Cass prefers to be friends with ghosts. They give her dirt on the “breathers” so that she’s untouchable at school. But when one of the popular guys, Tim, finds out her secret and asks her for help in contacting his recently deceased mother, Cass is drawn out of her protective shell and starts to become more sociable.
I really liked this portrait of an anti-social teen and how she slowly lets down her defenses and learns to care about living people again. Her “friendship” with Tim isn’t instant, it’s earned – which is all too rare in teen fiction.
The paranormal element adds a nice twist to the story, but didn’t fully satisfy me. We don’t find out until pretty far in when Cass developed the ability to see and communicate with ghosts and the how remains a mystery. There is also very little exploration into why some people die and stick around (such as Cass’ sister Paige), some stick around for a bit and leave, and some are simply gone. It seems to me that at least the ghosts would be pondering this.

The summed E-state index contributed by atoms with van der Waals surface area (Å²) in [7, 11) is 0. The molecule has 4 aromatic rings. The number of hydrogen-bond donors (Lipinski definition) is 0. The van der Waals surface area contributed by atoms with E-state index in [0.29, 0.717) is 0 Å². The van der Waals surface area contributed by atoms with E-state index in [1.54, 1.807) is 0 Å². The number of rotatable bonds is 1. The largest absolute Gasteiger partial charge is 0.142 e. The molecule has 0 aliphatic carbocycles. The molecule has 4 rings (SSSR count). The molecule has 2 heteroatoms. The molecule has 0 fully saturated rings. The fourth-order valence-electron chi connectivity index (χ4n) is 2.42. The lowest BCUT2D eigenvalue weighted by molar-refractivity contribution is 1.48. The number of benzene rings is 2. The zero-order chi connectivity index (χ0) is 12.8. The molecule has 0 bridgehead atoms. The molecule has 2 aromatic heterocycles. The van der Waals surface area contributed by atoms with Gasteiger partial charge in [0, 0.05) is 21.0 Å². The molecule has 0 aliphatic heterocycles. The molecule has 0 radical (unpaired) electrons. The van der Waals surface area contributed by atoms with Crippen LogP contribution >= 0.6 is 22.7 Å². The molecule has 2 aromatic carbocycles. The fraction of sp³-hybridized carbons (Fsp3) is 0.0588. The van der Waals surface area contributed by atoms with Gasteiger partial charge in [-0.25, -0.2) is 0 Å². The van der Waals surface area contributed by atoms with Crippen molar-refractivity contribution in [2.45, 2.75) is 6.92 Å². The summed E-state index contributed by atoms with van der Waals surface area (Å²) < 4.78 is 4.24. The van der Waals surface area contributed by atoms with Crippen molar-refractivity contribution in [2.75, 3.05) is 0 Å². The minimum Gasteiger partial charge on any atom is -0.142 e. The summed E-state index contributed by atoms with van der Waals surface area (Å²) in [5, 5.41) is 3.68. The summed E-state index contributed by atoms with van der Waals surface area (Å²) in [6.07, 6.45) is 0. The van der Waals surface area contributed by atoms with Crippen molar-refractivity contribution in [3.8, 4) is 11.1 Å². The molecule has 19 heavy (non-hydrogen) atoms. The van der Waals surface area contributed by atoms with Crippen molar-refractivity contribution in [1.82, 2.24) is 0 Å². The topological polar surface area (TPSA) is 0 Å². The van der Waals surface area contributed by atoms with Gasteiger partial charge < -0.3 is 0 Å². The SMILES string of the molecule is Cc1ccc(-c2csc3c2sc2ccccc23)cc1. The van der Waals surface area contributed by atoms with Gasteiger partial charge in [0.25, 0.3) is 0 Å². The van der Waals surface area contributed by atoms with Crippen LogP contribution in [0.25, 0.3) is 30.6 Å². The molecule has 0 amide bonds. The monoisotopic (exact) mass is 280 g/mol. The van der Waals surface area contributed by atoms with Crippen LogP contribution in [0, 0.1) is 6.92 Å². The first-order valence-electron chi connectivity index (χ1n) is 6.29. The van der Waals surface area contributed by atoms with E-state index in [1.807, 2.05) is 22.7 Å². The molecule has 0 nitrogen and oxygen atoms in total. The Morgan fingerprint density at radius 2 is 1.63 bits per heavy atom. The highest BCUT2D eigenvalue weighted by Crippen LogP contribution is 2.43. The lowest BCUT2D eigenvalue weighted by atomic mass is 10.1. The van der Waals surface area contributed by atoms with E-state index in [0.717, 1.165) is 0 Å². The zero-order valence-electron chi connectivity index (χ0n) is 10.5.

Despite those questions, I raced through this one thanks to the perfect pacing, smooth writing, and engaging characters.
GIVE UP THE GHOST is available now in hardcover. Find out more at the author's website.